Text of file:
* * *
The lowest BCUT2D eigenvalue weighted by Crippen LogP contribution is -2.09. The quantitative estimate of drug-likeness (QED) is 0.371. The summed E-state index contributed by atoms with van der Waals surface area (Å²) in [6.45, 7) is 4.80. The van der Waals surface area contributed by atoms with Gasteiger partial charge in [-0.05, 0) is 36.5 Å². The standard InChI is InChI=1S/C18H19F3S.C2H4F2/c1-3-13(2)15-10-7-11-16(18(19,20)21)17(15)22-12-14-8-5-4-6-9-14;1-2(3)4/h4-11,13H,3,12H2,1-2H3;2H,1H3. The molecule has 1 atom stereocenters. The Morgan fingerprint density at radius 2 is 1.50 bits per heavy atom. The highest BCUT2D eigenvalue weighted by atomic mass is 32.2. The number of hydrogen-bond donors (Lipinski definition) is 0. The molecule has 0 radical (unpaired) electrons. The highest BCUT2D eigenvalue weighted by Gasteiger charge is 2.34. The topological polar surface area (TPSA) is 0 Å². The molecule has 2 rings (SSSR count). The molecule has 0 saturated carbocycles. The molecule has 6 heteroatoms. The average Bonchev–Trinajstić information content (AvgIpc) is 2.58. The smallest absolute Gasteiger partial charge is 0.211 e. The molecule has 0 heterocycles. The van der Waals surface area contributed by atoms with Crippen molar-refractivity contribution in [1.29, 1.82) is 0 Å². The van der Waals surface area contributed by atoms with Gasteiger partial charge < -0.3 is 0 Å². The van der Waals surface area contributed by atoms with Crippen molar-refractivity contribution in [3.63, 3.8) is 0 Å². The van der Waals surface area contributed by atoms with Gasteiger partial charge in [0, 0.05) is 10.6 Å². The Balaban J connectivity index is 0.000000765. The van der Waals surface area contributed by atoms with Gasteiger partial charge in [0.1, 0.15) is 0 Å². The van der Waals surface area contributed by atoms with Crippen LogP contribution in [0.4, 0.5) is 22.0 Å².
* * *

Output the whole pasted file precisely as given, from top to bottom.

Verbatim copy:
The lowest BCUT2D eigenvalue weighted by Crippen LogP contribution is -2.09. The quantitative estimate of drug-likeness (QED) is 0.371. The summed E-state index contributed by atoms with van der Waals surface area (Å²) in [6.45, 7) is 4.80. The van der Waals surface area contributed by atoms with Gasteiger partial charge in [-0.05, 0) is 36.5 Å². The standard InChI is InChI=1S/C18H19F3S.C2H4F2/c1-3-13(2)15-10-7-11-16(18(19,20)21)17(15)22-12-14-8-5-4-6-9-14;1-2(3)4/h4-11,13H,3,12H2,1-2H3;2H,1H3. The molecule has 1 atom stereocenters. The Morgan fingerprint density at radius 2 is 1.50 bits per heavy atom. The highest BCUT2D eigenvalue weighted by atomic mass is 32.2. The number of hydrogen-bond donors (Lipinski definition) is 0. The molecule has 0 radical (unpaired) electrons. The highest BCUT2D eigenvalue weighted by Gasteiger charge is 2.34. The topological polar surface area (TPSA) is 0 Å². The molecule has 2 rings (SSSR count). The molecule has 0 saturated carbocycles. The molecule has 6 heteroatoms. The average Bonchev–Trinajstić information content (AvgIpc) is 2.58. The smallest absolute Gasteiger partial charge is 0.211 e. The molecule has 0 heterocycles. The van der Waals surface area contributed by atoms with Crippen molar-refractivity contribution in [1.29, 1.82) is 0 Å². The van der Waals surface area contributed by atoms with Gasteiger partial charge < -0.3 is 0 Å². The van der Waals surface area contributed by atoms with Crippen molar-refractivity contribution in [3.63, 3.8) is 0 Å². The van der Waals surface area contributed by atoms with Gasteiger partial charge in [0, 0.05) is 10.6 Å². The Balaban J connectivity index is 0.000000765. The van der Waals surface area contributed by atoms with Gasteiger partial charge in [0.1, 0.15) is 0 Å². The van der Waals surface area contributed by atoms with Crippen LogP contribution in [0.4, 0.5) is 22.0 Å².